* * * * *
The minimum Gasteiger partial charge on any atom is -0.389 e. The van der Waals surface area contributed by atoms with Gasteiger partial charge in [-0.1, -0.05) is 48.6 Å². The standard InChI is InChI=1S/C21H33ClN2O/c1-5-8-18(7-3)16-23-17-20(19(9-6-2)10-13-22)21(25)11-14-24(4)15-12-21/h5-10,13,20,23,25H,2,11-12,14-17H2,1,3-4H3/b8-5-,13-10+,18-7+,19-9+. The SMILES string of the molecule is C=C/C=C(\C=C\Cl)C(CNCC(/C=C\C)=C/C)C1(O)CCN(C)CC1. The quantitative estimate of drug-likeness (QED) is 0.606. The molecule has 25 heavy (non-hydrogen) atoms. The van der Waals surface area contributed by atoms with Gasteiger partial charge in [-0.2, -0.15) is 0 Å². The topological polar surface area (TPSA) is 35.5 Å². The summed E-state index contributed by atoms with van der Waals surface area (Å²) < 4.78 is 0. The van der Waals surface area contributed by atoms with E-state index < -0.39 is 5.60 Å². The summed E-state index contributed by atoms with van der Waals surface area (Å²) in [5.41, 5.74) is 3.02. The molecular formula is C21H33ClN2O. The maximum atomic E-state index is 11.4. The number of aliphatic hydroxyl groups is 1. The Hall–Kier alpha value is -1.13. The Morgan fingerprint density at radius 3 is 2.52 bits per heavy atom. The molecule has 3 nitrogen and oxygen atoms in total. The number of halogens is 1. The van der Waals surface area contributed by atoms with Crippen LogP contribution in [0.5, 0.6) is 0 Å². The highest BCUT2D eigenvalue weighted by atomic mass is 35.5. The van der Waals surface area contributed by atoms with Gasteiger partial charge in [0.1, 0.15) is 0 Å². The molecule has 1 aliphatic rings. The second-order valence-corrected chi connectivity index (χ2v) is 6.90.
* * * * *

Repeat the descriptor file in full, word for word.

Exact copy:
The minimum Gasteiger partial charge on any atom is -0.389 e. The van der Waals surface area contributed by atoms with Gasteiger partial charge in [-0.1, -0.05) is 48.6 Å². The standard InChI is InChI=1S/C21H33ClN2O/c1-5-8-18(7-3)16-23-17-20(19(9-6-2)10-13-22)21(25)11-14-24(4)15-12-21/h5-10,13,20,23,25H,2,11-12,14-17H2,1,3-4H3/b8-5-,13-10+,18-7+,19-9+. The SMILES string of the molecule is C=C/C=C(\C=C\Cl)C(CNCC(/C=C\C)=C/C)C1(O)CCN(C)CC1. The quantitative estimate of drug-likeness (QED) is 0.606. The molecule has 25 heavy (non-hydrogen) atoms. The van der Waals surface area contributed by atoms with Gasteiger partial charge in [-0.2, -0.15) is 0 Å². The topological polar surface area (TPSA) is 35.5 Å². The summed E-state index contributed by atoms with van der Waals surface area (Å²) < 4.78 is 0. The van der Waals surface area contributed by atoms with E-state index < -0.39 is 5.60 Å². The summed E-state index contributed by atoms with van der Waals surface area (Å²) in [5.41, 5.74) is 3.02. The molecular formula is C21H33ClN2O. The maximum atomic E-state index is 11.4. The number of aliphatic hydroxyl groups is 1. The Hall–Kier alpha value is -1.13. The Morgan fingerprint density at radius 3 is 2.52 bits per heavy atom. The molecule has 3 nitrogen and oxygen atoms in total. The number of halogens is 1. The van der Waals surface area contributed by atoms with Crippen LogP contribution in [0.5, 0.6) is 0 Å². The highest BCUT2D eigenvalue weighted by atomic mass is 35.5. The van der Waals surface area contributed by atoms with Gasteiger partial charge in [0.1, 0.15) is 0 Å². The molecule has 1 aliphatic rings. The second-order valence-corrected chi connectivity index (χ2v) is 6.90.